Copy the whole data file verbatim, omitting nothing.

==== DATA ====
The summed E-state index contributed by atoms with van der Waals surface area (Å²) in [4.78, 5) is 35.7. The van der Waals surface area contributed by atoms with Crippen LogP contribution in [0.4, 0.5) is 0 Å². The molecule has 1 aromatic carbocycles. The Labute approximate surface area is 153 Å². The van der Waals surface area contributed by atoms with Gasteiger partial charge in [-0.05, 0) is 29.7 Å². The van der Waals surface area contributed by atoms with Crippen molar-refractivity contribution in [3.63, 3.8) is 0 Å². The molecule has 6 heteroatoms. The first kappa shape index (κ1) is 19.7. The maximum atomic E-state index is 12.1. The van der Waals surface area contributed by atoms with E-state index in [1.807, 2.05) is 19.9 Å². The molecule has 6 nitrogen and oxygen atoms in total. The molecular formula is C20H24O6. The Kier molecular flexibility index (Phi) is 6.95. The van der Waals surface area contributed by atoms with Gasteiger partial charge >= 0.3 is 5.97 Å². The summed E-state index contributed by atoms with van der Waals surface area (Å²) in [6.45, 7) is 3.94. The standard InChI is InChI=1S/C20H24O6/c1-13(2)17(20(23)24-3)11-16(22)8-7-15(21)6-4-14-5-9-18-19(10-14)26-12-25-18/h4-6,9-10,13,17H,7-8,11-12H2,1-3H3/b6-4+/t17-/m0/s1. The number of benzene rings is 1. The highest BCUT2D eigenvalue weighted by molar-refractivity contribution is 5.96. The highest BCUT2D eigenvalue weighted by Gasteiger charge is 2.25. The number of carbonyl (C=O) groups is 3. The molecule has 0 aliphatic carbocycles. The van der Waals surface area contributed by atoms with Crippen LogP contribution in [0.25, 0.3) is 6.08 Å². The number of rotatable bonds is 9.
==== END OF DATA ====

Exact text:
The summed E-state index contributed by atoms with van der Waals surface area (Å²) in [4.78, 5) is 35.7. The van der Waals surface area contributed by atoms with Crippen LogP contribution in [0.4, 0.5) is 0 Å². The molecule has 1 aromatic carbocycles. The Labute approximate surface area is 153 Å². The van der Waals surface area contributed by atoms with Gasteiger partial charge in [-0.05, 0) is 29.7 Å². The van der Waals surface area contributed by atoms with Crippen molar-refractivity contribution in [3.63, 3.8) is 0 Å². The molecule has 6 heteroatoms. The first kappa shape index (κ1) is 19.7. The maximum atomic E-state index is 12.1. The van der Waals surface area contributed by atoms with E-state index in [1.807, 2.05) is 19.9 Å². The molecule has 6 nitrogen and oxygen atoms in total. The molecular formula is C20H24O6. The Kier molecular flexibility index (Phi) is 6.95. The van der Waals surface area contributed by atoms with Gasteiger partial charge >= 0.3 is 5.97 Å². The summed E-state index contributed by atoms with van der Waals surface area (Å²) in [6.45, 7) is 3.94. The standard InChI is InChI=1S/C20H24O6/c1-13(2)17(20(23)24-3)11-16(22)8-7-15(21)6-4-14-5-9-18-19(10-14)26-12-25-18/h4-6,9-10,13,17H,7-8,11-12H2,1-3H3/b6-4+/t17-/m0/s1. The number of benzene rings is 1. The highest BCUT2D eigenvalue weighted by molar-refractivity contribution is 5.96. The highest BCUT2D eigenvalue weighted by Gasteiger charge is 2.25. The number of carbonyl (C=O) groups is 3. The molecule has 0 aliphatic carbocycles. The van der Waals surface area contributed by atoms with Crippen LogP contribution in [0.25, 0.3) is 6.08 Å². The number of rotatable bonds is 9.